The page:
Articles & Case Studies

OPTIMISING PLANT PERFORMANCE FOR A CHANGING LANDSCAPE

Posted: Monday 19th September 2011

With many predicting the opening up of a competitive water market - possibly within the next 10 years - the water industry is set for a radical overhaul and a new, unchartered operating landscape. Demanding and sophisticated consumers will almost certainly use cost and service benchmarks to decide who they want to supply their water service – behaviour already witnessed in other key markets such as gas, electricity, financial services and even mobile phones. Water supply is the last of the great monopolies when it comes to choice for businesses or members of the public. In light of this potential shake-up to the structure of the water supply industry,

Andrew Reeks from Siemens Industry Automation argues that water companies can use the benefits of data intelligence and automation technology to increase business understanding, improve operational efficiencies, optimise existing infrastructures and help management teams prepare for the day when they may well have to embrace market competition in its truest sense.

The water industry is at the beginning of a significant period of change as all suppliers prepare for an increasingly competitive environment. In the future, businesses and eventually consumers may well have the freedom to freely choose who supplies their water, and although decisions have yet to be finalised on this, it is perhaps sensible to start early preparations for the opening up of the water market for the benefit of commercial and residential users - in the same manner experienced by other key areas such as electricity and gas suppliers.

In the short term, potential business customers looking at an open market may well ask themselves such questions as: Who offers the best water service? Who can solve my problems? Which company offers best value? What else could my water supplier do for me? Such businesses, along with future discerning customers will increase pressure on water companies to exceed the standards set by their competitors - a key element in this will be to make better and more efficient use of the current asset base. In addition the water companies may well seek to innovate further and diversify into other service areas.

Against this background, there is a central need for water companies to embark upon a journey to gain a deeper understanding of their business across a number of key areas – all of which will be essential when it comes to operating in a more competitive environment. These could include ensuring consistent quality control, a proven security of supply, tighter cost control, better plant optimisation and increased business intelligence to enable management to undertake key strategic decisions on such areas as pricing and future investment.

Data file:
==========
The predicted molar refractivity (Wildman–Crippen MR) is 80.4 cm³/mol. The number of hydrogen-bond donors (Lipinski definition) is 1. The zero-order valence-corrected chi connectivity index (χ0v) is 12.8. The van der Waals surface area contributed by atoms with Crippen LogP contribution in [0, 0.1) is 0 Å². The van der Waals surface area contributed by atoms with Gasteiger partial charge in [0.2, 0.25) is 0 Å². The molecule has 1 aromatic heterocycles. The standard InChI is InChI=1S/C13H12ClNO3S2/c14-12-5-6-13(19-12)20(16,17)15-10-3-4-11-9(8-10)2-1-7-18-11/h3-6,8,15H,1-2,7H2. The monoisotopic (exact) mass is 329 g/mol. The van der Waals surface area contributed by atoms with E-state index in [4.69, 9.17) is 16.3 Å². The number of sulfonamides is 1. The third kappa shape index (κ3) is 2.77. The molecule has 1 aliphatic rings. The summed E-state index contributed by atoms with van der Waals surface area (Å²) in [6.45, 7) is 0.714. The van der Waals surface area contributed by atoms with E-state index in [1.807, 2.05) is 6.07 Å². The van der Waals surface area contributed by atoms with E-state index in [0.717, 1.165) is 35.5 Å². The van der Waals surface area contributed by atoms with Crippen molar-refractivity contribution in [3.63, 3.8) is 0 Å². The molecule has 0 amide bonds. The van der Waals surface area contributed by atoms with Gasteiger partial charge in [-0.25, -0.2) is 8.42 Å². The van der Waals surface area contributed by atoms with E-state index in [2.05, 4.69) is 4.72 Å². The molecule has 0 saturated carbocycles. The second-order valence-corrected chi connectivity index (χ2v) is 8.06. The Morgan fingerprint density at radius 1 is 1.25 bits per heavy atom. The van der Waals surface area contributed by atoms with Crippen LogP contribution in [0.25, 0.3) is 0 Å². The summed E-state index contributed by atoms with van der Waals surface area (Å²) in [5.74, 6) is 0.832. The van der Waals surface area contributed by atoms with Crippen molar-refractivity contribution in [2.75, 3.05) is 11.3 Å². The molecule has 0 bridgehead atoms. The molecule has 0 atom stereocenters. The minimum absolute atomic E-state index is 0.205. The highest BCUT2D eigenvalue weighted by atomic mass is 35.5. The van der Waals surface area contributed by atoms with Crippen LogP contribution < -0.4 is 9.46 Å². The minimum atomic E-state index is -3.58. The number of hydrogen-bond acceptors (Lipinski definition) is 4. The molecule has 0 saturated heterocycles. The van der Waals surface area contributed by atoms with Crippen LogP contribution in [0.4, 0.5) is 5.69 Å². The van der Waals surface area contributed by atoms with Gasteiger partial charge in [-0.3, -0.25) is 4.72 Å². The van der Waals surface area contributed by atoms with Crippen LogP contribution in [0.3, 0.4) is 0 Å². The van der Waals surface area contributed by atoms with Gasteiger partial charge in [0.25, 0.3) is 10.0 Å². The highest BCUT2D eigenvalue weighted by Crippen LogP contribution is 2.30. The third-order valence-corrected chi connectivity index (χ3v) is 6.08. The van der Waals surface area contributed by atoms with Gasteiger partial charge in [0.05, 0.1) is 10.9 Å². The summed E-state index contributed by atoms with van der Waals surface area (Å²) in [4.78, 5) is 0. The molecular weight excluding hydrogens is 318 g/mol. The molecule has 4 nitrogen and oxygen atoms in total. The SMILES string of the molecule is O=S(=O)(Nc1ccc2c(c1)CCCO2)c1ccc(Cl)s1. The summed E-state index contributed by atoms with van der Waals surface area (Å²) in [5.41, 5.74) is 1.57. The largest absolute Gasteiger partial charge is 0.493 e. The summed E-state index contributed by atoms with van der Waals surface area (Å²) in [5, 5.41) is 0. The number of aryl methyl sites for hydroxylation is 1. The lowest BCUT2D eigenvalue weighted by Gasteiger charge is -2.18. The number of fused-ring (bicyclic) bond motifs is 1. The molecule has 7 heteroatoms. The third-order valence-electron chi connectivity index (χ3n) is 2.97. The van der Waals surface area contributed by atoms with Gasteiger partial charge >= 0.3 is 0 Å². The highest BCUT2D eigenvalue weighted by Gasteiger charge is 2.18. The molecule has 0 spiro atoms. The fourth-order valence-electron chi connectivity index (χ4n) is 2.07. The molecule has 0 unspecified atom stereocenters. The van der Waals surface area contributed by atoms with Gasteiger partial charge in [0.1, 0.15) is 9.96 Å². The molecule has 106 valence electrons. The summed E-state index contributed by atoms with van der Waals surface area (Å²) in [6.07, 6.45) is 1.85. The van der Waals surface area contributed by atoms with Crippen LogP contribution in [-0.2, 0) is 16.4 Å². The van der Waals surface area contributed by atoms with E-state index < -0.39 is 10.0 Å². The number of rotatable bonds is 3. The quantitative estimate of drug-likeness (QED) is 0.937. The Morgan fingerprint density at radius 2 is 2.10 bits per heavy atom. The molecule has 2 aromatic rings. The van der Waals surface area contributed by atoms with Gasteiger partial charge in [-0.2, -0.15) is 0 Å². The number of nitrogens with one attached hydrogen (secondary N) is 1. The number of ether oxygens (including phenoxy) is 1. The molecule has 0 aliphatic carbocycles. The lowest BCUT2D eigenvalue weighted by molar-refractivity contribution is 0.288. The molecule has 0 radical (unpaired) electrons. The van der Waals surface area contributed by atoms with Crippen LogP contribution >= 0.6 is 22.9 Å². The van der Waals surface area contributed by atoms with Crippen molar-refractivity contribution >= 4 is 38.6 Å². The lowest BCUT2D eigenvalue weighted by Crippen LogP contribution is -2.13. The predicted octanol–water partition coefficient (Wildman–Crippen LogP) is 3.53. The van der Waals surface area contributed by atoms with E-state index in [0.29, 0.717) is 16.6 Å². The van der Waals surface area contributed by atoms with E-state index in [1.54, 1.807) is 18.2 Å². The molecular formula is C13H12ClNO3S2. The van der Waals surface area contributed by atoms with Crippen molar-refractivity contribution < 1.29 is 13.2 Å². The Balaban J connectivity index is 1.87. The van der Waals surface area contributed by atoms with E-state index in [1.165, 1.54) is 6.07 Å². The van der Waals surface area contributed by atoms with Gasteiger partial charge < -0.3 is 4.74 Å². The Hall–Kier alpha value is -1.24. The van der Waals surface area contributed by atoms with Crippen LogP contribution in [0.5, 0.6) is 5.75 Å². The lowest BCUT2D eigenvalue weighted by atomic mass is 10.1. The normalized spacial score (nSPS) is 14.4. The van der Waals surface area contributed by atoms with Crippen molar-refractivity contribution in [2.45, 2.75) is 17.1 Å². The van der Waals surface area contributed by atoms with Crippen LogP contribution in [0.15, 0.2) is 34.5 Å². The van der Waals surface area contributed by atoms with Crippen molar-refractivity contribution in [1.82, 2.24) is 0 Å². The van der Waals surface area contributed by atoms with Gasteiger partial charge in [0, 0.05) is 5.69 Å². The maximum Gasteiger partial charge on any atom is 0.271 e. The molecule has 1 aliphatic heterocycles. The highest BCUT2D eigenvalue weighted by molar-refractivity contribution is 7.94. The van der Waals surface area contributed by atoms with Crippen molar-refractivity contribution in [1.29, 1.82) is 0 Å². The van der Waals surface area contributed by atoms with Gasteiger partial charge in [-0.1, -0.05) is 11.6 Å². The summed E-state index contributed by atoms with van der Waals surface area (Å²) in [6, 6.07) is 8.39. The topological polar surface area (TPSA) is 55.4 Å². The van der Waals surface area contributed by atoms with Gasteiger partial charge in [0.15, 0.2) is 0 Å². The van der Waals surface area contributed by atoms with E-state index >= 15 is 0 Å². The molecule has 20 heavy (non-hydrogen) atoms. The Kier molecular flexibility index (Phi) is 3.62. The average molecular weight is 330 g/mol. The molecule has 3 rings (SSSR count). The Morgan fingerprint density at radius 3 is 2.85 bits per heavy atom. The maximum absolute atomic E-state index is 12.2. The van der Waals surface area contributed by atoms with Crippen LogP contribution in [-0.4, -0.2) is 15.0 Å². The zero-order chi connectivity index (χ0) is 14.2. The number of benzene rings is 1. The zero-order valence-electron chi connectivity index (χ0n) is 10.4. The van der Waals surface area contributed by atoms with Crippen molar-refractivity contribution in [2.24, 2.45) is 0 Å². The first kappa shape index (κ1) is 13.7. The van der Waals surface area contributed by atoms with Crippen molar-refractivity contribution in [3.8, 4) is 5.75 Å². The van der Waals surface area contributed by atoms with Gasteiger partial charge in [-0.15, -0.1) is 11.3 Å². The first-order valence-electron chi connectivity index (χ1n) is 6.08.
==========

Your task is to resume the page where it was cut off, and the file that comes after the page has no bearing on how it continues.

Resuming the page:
But before the journey can commence you have to know where you are starting from. Investment in technology to deliver valuable real-time data to enable a holistic picture to be formed, alongside a plant optimisation strategy (enabled through technology) can help management teams at water companies position themselves to be able to meet competition head on - when that time comes. Indeed, it could be strongly argued that even if the water market is not ‘opened’ there can be no downside to a better understanding of your core business (processing and delivering water) and how it operates.

With planned capital expenditure concerning potential new water treatment plants limited, and the reality of financial pressure associated with supporting an ageing infrastructure, water companies, in many cases, will have to rely upon existing assets when it comes to competing in any future new world. Optimising the performance of such assets is going to be key in driving a competitive position and delivering value.

Thinking for instance about the performance of water treatment plants and understanding the many competitive factors companies will face should force the water industry to seek leaner, fitter, more optimised plants in the future. Such plants will need to deliver the service required by regulators and users, but with a tight control and understanding of the processes involved to provide consistent quality and security of supply. This is allied to cost control so that any new competitive landscape driven by price can also be accommodated. Intelligence-led data and automation technology will be central to achieving such objectives.